Corporate books (or company books) give readers a deep insight into the company. The history and development of a company are often in the foreground. However, it is also conceivable to take a closer look at the biography of the founder. Big companies like Apple or Tesla are mainly shaped by their personalities Steve Jobs and Elon Musk. With a corporate book, target groups get a particularly close connection to the company.
The book “Thank God it’s Monday! Design Thinking — How we are revolutionizing the world of work”. In the book, the creative agency Dark Horse Innovation from Berlin describes how their team created a new working environment by developing the design thinking method. Although the book is only indirectly about the company itself, it offers readers an exciting insight into agency life.
4. Corporate TV
Corporate TV includes all video and television formats that a company produces or has produced about itself. Internally, this form of corporate publishing is ideal for employee training, further education and employer branding. Externally, the video formats deliver exciting moving image formats to customers, dealers or suppliers.
Corporate TV offers can be ideally distributed via social media channels such as YouTube, TikTok or Instagram Video. Packaged as an interview, mini-series or documentary, companies have a wide range of options at their disposal.
Very different formats are also conceivable under corporate audio. On the one hand, companies have the opportunity to position themselves with a very specific corporate sound, which contributes significantly to brand awareness. A popular example is the Coca-Cola Christmas song “Wonderful Dream”.
In addition, audio books or podcasts offer exciting potential for inspiring the target group with journalistic content.
The HubSpot podcast “The Digital Helpdesk” publishes interviews with well-known executives, influencers and founders every week. From SEO to remote work to AI — the range of topics is large and up-to-date. With the podcast, HubSpot has long since established itself as an expert in the marketing scene.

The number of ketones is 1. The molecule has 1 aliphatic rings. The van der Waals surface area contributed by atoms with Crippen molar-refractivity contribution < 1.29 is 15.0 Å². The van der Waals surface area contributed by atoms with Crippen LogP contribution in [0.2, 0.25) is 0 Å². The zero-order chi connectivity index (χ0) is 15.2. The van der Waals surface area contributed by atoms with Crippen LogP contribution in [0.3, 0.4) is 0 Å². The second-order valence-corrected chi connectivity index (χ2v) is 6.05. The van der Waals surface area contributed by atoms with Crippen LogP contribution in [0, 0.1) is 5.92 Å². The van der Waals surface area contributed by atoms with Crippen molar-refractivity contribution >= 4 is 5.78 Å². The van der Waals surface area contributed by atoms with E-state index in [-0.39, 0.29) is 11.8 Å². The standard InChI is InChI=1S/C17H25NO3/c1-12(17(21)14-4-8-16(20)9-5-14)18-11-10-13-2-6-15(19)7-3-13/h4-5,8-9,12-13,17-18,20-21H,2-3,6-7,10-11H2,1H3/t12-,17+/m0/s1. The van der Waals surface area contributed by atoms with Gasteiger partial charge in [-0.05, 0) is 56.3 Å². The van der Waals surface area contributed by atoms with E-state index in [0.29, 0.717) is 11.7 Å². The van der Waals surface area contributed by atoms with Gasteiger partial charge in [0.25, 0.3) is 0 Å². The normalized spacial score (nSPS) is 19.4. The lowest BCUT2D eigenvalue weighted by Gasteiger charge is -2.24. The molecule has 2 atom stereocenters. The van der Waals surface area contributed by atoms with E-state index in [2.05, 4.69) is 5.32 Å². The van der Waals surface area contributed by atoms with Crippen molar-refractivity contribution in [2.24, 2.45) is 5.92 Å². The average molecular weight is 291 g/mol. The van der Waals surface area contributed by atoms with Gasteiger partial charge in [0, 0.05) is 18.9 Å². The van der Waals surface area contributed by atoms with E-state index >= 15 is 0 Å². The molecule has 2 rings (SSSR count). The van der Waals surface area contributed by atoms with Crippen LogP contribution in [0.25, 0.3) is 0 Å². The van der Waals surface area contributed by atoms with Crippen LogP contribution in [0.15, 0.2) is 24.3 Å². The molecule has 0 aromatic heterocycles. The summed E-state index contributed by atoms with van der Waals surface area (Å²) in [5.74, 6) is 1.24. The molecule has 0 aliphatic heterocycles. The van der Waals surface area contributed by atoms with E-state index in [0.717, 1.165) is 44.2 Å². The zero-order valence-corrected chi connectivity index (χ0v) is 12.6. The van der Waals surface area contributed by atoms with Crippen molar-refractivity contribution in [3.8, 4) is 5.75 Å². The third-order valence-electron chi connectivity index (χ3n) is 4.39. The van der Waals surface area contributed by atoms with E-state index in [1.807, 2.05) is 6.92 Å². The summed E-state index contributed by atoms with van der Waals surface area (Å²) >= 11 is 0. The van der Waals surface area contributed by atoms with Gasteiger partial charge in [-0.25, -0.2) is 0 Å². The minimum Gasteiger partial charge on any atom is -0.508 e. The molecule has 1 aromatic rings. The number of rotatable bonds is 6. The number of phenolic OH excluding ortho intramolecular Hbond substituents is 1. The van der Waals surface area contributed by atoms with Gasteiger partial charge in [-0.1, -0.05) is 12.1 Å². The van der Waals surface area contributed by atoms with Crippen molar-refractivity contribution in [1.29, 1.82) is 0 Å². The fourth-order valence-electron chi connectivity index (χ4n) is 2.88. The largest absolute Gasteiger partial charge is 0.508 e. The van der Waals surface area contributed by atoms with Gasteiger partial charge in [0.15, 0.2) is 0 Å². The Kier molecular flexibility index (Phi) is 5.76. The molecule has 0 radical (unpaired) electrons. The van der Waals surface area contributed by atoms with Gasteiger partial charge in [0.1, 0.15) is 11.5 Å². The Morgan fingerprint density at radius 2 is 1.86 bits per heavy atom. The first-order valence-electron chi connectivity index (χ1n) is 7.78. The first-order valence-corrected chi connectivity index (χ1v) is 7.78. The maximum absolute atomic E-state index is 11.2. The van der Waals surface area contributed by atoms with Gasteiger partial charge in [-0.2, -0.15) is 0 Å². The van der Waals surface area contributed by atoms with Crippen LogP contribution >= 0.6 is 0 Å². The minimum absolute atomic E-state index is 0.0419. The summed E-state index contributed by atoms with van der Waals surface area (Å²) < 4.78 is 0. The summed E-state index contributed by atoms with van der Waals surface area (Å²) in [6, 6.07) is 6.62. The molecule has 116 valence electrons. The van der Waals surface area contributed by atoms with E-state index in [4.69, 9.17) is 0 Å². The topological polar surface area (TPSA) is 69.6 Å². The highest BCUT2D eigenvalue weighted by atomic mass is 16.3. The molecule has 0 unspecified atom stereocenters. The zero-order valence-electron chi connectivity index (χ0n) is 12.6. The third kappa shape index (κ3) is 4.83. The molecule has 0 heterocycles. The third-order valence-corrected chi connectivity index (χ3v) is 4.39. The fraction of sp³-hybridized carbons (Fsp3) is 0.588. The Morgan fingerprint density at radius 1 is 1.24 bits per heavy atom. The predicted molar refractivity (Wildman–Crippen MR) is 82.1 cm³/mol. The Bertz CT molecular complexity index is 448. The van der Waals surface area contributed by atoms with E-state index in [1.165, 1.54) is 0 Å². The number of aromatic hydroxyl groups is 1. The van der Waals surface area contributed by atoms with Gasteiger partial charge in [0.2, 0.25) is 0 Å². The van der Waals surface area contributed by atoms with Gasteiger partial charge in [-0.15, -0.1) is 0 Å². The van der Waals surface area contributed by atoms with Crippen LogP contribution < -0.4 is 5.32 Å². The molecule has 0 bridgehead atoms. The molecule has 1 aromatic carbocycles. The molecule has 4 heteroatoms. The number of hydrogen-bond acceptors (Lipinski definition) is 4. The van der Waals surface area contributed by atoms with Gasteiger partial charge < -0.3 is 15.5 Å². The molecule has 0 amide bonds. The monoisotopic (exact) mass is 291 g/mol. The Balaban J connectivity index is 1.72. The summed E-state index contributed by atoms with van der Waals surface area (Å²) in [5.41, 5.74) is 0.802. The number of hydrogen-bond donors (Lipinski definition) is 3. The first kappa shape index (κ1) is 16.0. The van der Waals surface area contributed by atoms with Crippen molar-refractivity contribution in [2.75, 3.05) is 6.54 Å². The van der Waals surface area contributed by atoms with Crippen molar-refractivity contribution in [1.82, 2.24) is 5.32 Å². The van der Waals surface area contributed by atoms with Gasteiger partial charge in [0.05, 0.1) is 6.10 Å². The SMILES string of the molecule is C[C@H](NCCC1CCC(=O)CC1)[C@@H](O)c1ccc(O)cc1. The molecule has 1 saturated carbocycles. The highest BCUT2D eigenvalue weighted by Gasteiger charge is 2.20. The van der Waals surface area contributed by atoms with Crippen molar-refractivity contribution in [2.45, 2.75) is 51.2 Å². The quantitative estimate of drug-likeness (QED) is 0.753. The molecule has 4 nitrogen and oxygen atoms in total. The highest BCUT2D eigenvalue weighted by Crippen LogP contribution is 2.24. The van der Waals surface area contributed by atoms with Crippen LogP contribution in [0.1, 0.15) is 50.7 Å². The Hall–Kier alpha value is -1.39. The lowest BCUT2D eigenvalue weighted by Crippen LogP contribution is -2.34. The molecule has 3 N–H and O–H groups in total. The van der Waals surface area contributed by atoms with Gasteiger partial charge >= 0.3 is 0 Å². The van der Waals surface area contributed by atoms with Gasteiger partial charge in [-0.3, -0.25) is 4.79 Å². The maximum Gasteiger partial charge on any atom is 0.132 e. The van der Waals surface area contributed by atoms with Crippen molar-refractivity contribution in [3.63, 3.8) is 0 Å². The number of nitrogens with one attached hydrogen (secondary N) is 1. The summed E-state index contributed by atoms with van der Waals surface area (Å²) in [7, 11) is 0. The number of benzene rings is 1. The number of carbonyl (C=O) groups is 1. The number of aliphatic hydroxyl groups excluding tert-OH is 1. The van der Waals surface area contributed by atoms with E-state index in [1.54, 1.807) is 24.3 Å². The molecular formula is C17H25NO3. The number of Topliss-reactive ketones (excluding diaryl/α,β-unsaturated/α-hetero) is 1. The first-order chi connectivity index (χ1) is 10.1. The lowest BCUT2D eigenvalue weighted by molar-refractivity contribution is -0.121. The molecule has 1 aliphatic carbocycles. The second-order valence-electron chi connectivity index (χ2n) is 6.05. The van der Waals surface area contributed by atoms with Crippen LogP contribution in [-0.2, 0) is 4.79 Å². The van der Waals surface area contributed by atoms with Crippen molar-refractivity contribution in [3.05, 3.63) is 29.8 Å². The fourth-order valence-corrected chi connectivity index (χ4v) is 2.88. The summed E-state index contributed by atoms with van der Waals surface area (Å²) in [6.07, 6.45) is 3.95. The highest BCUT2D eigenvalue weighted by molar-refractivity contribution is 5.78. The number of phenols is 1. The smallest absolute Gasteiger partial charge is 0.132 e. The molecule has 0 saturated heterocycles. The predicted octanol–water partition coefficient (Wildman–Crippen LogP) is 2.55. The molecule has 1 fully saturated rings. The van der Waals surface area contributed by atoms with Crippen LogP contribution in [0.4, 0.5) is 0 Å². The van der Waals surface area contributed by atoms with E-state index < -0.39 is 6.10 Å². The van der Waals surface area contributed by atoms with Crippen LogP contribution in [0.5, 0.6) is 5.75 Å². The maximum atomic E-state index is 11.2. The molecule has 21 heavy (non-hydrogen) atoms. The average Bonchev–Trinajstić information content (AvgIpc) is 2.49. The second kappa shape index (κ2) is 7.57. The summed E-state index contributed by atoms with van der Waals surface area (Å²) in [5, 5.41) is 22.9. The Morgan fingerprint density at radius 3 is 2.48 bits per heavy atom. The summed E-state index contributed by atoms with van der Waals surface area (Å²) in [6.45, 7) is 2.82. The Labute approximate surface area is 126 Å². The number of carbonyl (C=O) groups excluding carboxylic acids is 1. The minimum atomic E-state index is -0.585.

Corporate Publishing vs. Content Marketing: What’s the Difference?
Now that you’ve seen the many possibilities of corporate publishing, you’re probably wondering how exactly it differs from content marketing. Admittedly, both pursue the claim of providing valuable information and spreading it in different media.
As the name already suggests, however, content marketing has a strong connection to marketing per se. Corporate publishing, on the other hand, fulfills a more journalistic claim. It primarily pursues the goals of image building and loyalty to the target group. Content marketing, on the other hand, aims to generate leads and conversions.
However, it is also clear that the discipline of content marketing has developed from corporate publishing. The distinction is therefore in the detail and must be considered individually for each company.
Conclusion: Relevant, interesting and journalistically valuable — that is corporate publishing
Information is a valuable commodity in the age of the Internet, in which users can obtain information themselves anytime and anywhere. That’s why those offers that are edited and promise real added value will stand out from the crowd.
The possibilities for companies to use corporate media are complex. However, much more important when making a selection is to find the medium that reaches and inspires the target group.